Book Review by Christopher Bosley
Josh Seim. Bandage, Sort, and Hustle: Ambulance Crews on the Front Lines of Urban Suffering. University of California Press, 2020. 272 pages. ISBN: 9780520300231
This book offers a stunning analysis of the Emergency Medical System (EMS), its frontline workers, and its patients. Seim concentrates on the ambulance as an institution that, because of its mission to help the suffering, assists in governing the urban poor through labor processes. The labor processes identified are Seim’s three central themes: “bandaging,” “sorting,” and “hustling” bodies. Seim’s ethnographic deep-dive into the world of urban ambulance work as “people work” and the labor processes that define it attempts to make sense of how the poor, marginalized, disenfranchised, and otherwise “othered” people are bandaged, sorted, and hustled within the urban setting by those who serve and protect the community.
The labor process of “bandaging bodies,” or the “physical regulation of ‘spaces in bodies,’” is Seim’s definition of clinical interventions into the body, to treat illness and injury. Seim states that crews bandage bodies on a complaint-based continuum, a scale that ambulance crews use to morally classify bodies. “Legit” patients are viewed favorably by crews because their complaints are deemed medically valid, require more clinical knowledge and interventions, and fulfill a sense of vocation within the crew—the reason why they entered this type of people work. “Bullshit” patients are the opposite of “Legit” patients, representing the bodies in spaces work that requires little more than a ride to the hospital for a minimal medical complaint. The regulation of “bodies in spaces” is evident when a crew is presented in the field with a “bullshit” patient that wishes to be transported to the hospital for a social problem. The crew must perform sorting labor to “medicalize the body,” because crews are expected by emergency department (ED) staff to arrive with a “legit” patient.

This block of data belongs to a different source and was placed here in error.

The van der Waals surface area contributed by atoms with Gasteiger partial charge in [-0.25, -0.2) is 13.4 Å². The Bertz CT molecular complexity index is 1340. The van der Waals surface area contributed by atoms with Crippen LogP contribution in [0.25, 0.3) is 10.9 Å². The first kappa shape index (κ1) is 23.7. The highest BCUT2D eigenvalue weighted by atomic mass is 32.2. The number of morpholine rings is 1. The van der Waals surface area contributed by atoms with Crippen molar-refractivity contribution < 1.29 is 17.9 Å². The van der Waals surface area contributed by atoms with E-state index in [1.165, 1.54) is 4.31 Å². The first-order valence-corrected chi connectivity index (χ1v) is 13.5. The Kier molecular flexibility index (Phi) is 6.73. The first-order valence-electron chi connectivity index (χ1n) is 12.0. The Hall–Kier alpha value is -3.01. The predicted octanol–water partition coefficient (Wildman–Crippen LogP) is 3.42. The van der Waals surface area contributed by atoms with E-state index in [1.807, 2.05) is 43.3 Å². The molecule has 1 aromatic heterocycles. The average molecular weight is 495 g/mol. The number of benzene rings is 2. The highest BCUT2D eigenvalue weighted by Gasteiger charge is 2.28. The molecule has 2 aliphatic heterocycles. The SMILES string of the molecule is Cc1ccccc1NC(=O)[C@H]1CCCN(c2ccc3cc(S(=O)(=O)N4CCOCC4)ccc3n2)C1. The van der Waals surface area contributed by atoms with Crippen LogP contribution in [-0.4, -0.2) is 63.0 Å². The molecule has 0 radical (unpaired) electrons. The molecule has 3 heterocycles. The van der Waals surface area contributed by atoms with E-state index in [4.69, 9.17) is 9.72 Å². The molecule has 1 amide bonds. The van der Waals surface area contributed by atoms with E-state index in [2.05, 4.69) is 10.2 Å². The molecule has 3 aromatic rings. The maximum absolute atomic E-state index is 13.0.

Seim seamlessly turns from the bandaging of bodies to the sorting of bodies. Sorting bodies is the part of the labor process that attempts to restore order to areas occupied by “spatially mismatched” persons. Essentially, bandaging and sorting are labor processes that govern the urban poor through a taxonomy of suffering. This is one of the most interesting and informative parts of Seim’s analysis. Bandaging and sorting patients that are deemed “social burden” cases by the public or the police are less about temporarily bandaging bodies via the legitimacy of a potential medical or psychiatric complaint, and more about temporarily bandaging the public areas from being “injured” by the presence of poor, suffering, marginalized, and vulnerable populations. This “burden shuffling” does not end with air ambulance company transport, but rather is a process reset by ED staff. Staff discharges the “bullshit” or “burden” patients back onto the streets, 9-1-1 is called again, and the labor process is repeated.
Bandaging and sorting are regulated by speed and efficiency, reflecting the third central theme of the book, “hustling bodies.” While hustling bodies sounds like a process that may intensify bandaging and sorting, there is an external influence involved in hustling—capitalistic bureaucracy. Seim’s research took place at a private ambulance company. These companies are for-profit and are guided by what Seim calls “vertical capitalistic forces” that exist “above the ambulance,” or rather stem from the company’s office. Horizontal, street-level bureaucracies govern the field work of bandaging and sorting. Capitalistically allegiant bosses hustle crews into bandaging and sorting as many bodies with as few ambulance workers as possible because of responsibilities to the for-profit system in which these companies exist. The rate of hustling bodies is high in the fee-for-service model found in private EMS companies because bandaging and sorting poor, underinsured, and otherwise marginalized people negatively affects profit margins.
Increased rates of hustling bodies can lead to crew exhaustion, and practices of labor self-regulation that is misidentified as laziness by supervisors. Without help in hustling, crews become emotionally jaded, supervisors become despondent to crew needs, and the capitalistic wheel keeps spinning because emergencies, the company’s need for financial capital, and “burden shuffling” are not stopping. Seim states that hustling bodies to the point of exhaustion and coping with such exhaustion by crews self-regulating labor puts the community at risk, a risk shared by both the company and the workers. This “lean fleet” system is not habitable to a healthy workforce, or a responsible delivery of emergency services to the community.
The framework that Seim uses of a labor process governing the suffering of the urban poor and marginalized is a concept that is certainly salient in an American healthcare system that relies so much on the profitability of medical treatment rather than the Hippocratic tenets upon which medicine was built. Bandage, Sort, and Hustle could easily be included on medical sociology, occupational sociology, and/or medical humanities syllabi. It is a great source for highlighting how well-intentioned labor processes within seemingly benevolent occupations can further marginalize people and reproduce social inequalities.
Christopher Bosley is a PhD student in Sociology at the University at Buffalo. My research is primarily in medical sociology, concentrating on medical occupations and the emergency services.